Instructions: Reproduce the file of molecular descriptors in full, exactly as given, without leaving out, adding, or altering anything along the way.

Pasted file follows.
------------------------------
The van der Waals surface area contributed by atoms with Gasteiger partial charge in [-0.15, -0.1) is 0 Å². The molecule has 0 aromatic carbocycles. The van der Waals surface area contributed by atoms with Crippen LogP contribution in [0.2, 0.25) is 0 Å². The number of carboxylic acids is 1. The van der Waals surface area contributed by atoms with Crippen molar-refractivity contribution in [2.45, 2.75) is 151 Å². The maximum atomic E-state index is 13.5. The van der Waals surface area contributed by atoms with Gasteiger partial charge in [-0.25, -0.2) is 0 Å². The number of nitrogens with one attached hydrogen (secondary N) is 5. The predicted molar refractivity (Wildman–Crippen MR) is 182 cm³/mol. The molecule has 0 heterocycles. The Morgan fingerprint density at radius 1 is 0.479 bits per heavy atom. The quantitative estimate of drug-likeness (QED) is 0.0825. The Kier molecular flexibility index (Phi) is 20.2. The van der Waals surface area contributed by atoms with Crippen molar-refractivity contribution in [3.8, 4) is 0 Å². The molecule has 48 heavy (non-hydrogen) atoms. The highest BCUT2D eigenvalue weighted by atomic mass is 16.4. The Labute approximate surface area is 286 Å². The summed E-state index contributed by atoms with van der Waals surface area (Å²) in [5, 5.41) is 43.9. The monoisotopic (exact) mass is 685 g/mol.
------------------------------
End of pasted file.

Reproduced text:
The van der Waals surface area contributed by atoms with Gasteiger partial charge in [-0.15, -0.1) is 0 Å². The molecule has 0 aromatic carbocycles. The van der Waals surface area contributed by atoms with Crippen LogP contribution in [0.2, 0.25) is 0 Å². The number of carboxylic acids is 1. The van der Waals surface area contributed by atoms with Crippen molar-refractivity contribution in [2.45, 2.75) is 151 Å². The maximum atomic E-state index is 13.5. The van der Waals surface area contributed by atoms with Gasteiger partial charge in [-0.25, -0.2) is 0 Å². The number of nitrogens with one attached hydrogen (secondary N) is 5. The predicted molar refractivity (Wildman–Crippen MR) is 182 cm³/mol. The molecule has 0 heterocycles. The Morgan fingerprint density at radius 1 is 0.479 bits per heavy atom. The quantitative estimate of drug-likeness (QED) is 0.0825. The Kier molecular flexibility index (Phi) is 20.2. The van der Waals surface area contributed by atoms with Crippen molar-refractivity contribution in [3.8, 4) is 0 Å². The molecule has 48 heavy (non-hydrogen) atoms. The highest BCUT2D eigenvalue weighted by atomic mass is 16.4. The Labute approximate surface area is 286 Å². The summed E-state index contributed by atoms with van der Waals surface area (Å²) in [5, 5.41) is 43.9. The monoisotopic (exact) mass is 685 g/mol.